Array Size : 208640 (203.78 MiB 213.65 MB)
   Raid Devices : 2
  Total Devices : 2
Preferred Minor : 0
    Persistence : Superblock is persistent

    Update Time : Tue Apr  9 14:13:53 2013
          State : clean
 Active Devices : 2
Working Devices : 2
 Failed Devices : 0
  Spare Devices : 0

     Chunk Size : 64K

           UUID : db877de6:0a0be5f2:c22d99c7:e07fda85
         Events : 0.1

    Number   Major   Minor   RaidDevice State
       0       8        6        0      active sync   /dev/sda6
       1       8        7        1      active sync   /dev/sda7

[root@localhost ~]# cat /proc/mdstat
Personalities : [raid0]
md0 : active raid0 sda7[1] sda6[0]
      208640 blocks 64k chunks
      
unused devices: <none>

The above made md0 device is same as a virtual disk. Now inorder to read and write data to it, we need to format it with a filesystem of your wish. Lets format the raid 0 parition with ext3 filesystem by using mke2fs command.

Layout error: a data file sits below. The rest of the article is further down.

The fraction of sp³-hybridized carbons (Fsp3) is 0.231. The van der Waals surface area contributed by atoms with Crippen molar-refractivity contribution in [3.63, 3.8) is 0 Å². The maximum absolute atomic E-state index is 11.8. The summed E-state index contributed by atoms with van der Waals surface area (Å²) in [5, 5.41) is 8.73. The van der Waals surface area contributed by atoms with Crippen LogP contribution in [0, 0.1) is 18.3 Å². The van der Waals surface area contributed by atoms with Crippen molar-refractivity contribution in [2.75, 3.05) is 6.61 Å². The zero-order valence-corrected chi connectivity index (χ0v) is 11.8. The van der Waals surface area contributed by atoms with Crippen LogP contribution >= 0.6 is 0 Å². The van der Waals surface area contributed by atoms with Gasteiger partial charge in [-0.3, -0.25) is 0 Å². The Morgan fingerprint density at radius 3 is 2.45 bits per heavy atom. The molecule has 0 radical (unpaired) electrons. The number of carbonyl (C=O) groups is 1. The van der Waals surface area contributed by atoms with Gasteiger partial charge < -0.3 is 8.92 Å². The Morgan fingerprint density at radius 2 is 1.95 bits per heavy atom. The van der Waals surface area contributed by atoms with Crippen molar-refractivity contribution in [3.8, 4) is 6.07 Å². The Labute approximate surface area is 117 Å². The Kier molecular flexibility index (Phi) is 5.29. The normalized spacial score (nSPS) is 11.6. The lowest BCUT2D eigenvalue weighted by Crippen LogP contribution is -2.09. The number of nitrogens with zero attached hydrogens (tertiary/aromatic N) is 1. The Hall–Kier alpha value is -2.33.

[root@localhost ~]# mke2fs -j /dev/md0
mke2fs 1.39 (29-May-2006)
Filesystem label=
OS type: Linux
Block size=1024 (log=0)
Fragment size=1024 (log=0)
52208 inodes, 208640 blocks
10432 blocks (5.00%) reserved for the super user
First data block=1
Maximum filesystem blocks=67371008
26 block groups
8192 blocks per group, 8192 fragments per group
2008 inodes per group
Superblock backups stored on blocks:
        8193, 24577, 40961, 57345, 73729, 204801

Writing inode tables: done                            
Creating journal (4096 blocks): done
Writing superblocks and filesystem accounting information: done

This filesystem will be automatically checked every 28 mounts or
180 days, whichever comes first.  Use tune2fs -c or -i to override.

 

Mounting the raid device parition to a mount point

Create a directory /raid0 and mount raid filesystem /dev/md0 on it.

[root@localhost ~]# mkdir /raid0
[root@localhost ~]# mount /dev/md0 /raid0
[root@localhost ~]# df -h
Filesystem            Size  Used Avail Use% Mounted on
/dev/sda5              55G   18G   35G  34% /
tmpfs                 502M     0  502M   0% /dev/shm
/dev/sda3              59G   31G   28G  53% /root/Desktop/win7